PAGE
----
Review: Bombay Palace in Casablanca

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Finding Indian food is always a guaranteed satisfying meal for us.  We have yet to eat a bad meal because the ingredients and flavors are always so agreeable.  Back in Oman, there were an abundance of Indian restaurants ranging from high-end, five-star dining to small-scale, budget-friendly eateries.  We could always eat our fill without busting the bank.  But here in Morocco, as was the case in Algeria, the Indian food selection is limited and a bit pricey for the proportion sizes we generally eat.  Nonetheless, a traveler passing through Casablanca wanted to meet for lunch and I figured that after backpacking around Morocco and camping in the desert, she might be tired of the typical couscous and tajine fare.  Indian food was a welcomed change for her and a treat for Lil’ Z and I.

Papadum

Being my third visit to Bombay Palace, I already had an idea of what to expect from their menu and service.  A singular papadum fried cracker to share for the entire table, deliciously seasoned vegetable samosas, and the only legume-based entrée, a satisfying yellow split-pea dhal.  Even though the menu reads “dhal makhani”, it is not the black lentil and red kidney bean stew one would expect but a typical yellow dhal fry.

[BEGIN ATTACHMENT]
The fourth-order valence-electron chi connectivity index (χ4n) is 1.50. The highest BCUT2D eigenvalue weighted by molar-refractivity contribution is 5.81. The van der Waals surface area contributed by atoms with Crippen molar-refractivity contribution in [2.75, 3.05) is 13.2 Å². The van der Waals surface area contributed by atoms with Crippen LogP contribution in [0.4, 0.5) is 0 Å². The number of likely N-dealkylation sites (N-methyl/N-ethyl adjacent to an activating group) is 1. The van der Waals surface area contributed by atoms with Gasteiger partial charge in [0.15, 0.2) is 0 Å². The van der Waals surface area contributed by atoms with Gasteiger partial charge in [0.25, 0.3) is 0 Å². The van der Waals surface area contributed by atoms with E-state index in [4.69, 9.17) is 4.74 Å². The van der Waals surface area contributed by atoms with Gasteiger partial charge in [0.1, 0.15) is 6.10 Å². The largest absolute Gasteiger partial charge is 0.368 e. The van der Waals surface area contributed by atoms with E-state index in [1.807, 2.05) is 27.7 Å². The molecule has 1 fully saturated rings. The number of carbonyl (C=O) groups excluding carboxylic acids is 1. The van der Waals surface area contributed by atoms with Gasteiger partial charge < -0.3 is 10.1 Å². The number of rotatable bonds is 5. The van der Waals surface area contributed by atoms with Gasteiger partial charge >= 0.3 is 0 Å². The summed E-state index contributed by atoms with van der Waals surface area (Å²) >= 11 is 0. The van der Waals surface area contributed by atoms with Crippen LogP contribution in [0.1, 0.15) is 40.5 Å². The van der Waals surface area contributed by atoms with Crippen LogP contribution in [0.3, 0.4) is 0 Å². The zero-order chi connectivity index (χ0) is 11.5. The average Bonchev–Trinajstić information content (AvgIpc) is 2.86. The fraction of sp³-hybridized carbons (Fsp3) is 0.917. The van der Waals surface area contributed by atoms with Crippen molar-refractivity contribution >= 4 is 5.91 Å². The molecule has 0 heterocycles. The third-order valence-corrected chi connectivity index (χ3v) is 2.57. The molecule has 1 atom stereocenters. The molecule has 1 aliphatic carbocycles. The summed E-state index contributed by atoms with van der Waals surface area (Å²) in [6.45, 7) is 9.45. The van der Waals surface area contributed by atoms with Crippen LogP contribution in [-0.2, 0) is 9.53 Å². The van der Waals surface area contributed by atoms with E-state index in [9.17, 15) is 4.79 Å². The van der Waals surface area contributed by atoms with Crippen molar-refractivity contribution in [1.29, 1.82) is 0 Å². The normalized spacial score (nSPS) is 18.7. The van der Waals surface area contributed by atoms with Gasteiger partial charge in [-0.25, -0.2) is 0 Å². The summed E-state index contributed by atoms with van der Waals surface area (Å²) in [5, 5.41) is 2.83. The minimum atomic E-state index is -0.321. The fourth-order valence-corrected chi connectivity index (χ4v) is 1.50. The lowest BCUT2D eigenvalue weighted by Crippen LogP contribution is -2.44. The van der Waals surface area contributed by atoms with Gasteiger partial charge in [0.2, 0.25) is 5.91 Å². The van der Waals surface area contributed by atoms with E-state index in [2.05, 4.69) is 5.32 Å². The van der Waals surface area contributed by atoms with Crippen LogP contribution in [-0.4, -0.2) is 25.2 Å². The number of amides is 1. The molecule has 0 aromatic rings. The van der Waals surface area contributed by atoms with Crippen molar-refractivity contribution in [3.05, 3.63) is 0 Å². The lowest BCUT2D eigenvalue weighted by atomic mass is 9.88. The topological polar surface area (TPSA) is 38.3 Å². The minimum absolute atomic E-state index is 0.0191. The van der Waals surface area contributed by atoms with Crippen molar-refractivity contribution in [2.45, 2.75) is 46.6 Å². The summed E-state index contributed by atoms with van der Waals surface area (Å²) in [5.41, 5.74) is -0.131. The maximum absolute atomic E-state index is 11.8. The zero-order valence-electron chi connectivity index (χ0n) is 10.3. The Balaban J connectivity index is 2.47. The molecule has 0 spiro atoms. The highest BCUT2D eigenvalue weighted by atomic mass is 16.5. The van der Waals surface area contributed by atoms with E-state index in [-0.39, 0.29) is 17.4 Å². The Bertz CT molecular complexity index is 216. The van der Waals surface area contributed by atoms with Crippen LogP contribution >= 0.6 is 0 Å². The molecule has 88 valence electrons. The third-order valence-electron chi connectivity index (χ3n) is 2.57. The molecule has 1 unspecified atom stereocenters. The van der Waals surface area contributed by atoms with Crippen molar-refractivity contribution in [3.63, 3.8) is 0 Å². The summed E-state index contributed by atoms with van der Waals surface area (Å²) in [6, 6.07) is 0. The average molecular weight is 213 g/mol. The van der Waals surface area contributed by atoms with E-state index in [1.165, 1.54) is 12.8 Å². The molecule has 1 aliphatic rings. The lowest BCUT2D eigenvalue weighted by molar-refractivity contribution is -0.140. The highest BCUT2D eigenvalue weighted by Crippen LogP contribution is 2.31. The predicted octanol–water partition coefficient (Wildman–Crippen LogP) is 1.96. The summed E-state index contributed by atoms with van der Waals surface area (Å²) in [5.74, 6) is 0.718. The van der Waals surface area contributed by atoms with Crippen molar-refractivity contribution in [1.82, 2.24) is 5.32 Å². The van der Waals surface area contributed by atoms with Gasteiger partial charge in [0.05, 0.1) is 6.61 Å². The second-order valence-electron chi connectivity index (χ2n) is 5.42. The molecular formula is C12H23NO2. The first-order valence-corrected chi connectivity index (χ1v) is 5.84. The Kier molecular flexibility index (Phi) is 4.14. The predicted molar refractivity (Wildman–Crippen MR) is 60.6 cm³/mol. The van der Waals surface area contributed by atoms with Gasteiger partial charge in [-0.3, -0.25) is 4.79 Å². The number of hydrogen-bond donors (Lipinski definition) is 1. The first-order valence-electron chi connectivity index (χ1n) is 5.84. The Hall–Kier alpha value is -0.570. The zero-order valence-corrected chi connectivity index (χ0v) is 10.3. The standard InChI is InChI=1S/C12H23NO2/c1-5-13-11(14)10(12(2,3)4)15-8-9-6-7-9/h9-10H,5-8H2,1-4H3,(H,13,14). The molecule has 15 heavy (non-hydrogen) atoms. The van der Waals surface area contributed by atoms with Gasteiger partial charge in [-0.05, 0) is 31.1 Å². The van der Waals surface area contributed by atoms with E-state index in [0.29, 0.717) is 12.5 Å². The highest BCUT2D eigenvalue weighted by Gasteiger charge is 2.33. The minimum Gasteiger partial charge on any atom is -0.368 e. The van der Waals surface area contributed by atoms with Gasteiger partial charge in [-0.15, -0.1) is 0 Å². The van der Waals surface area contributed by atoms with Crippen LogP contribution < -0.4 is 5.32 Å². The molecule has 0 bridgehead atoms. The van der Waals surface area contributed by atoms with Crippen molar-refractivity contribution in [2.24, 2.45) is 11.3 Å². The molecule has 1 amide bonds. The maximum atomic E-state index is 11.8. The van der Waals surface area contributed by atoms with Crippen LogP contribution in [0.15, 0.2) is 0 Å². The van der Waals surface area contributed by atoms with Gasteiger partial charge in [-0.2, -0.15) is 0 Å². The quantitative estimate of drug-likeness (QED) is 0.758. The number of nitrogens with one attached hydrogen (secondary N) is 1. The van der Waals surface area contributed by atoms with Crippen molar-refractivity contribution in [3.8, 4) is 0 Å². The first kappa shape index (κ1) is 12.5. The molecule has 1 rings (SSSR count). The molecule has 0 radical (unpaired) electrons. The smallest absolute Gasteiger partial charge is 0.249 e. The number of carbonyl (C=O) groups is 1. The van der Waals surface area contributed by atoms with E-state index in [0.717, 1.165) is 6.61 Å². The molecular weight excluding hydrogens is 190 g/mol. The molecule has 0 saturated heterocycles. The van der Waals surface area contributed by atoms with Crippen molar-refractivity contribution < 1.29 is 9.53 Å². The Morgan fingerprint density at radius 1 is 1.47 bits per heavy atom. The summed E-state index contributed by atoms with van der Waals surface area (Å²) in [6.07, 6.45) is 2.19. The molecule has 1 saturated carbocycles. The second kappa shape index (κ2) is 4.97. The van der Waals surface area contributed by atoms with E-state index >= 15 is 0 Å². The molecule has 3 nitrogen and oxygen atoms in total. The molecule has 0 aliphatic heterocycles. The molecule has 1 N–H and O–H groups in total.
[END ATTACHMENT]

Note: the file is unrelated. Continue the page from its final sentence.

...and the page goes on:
Dhal, Baingan Bhartha, and Basmati Rice

The lunch specials offer good value though portion sizes are petite.  It is especially surprising to see how small the dhal serving is because, as everyone knows, there’s no cheaper protein than legumes.  I often order an additional eggplant curry dish, baingan bhartha, just to sop up the mound of basmati rice and plain naan bread included in my meal.  My guest enjoyed her chicken tikka, shrimp masala, and cheese naan bread but needed to request pepper sauce as a condiment.  Their dishes are surprisingly mild and would be a total disappointment to the Indian palate.

Plain Naan

As for service, I wish I had more good to say.  The owner always seems perplexed by our family’s presence.  Perhaps he assumes like most other Moroccans and West African immigrants, we should speak French.  For us to be brown and Anglophone might be conflicting to him, as it has been to many Moroccans that we’ve met.  He takes our order in English but never offers the endearing warmth that other Western diners speak of in their raving reviews of the place.  When I ask for additional papadum wafers, he reluctantly gives us a second piece, as if I didn’t notice him serving a table of French businessmen one piece per person.  I don’t nitpick, but Lil’ Z loves those spicy little crackers and her little tummy can pack away at least two or three pieces easily.  While I’d prefer to go elsewhere, the only competing restaurant I know of is Indian Palace.  We ate there the night we moved to Casablanca and found their food to be tasty and their service excellent.  However, it is a bit more expensive and they serve alcohol, so we continue to frequent Bombay Palace but look forward more authentic cuisine and better service elsewhere.

Restaurant

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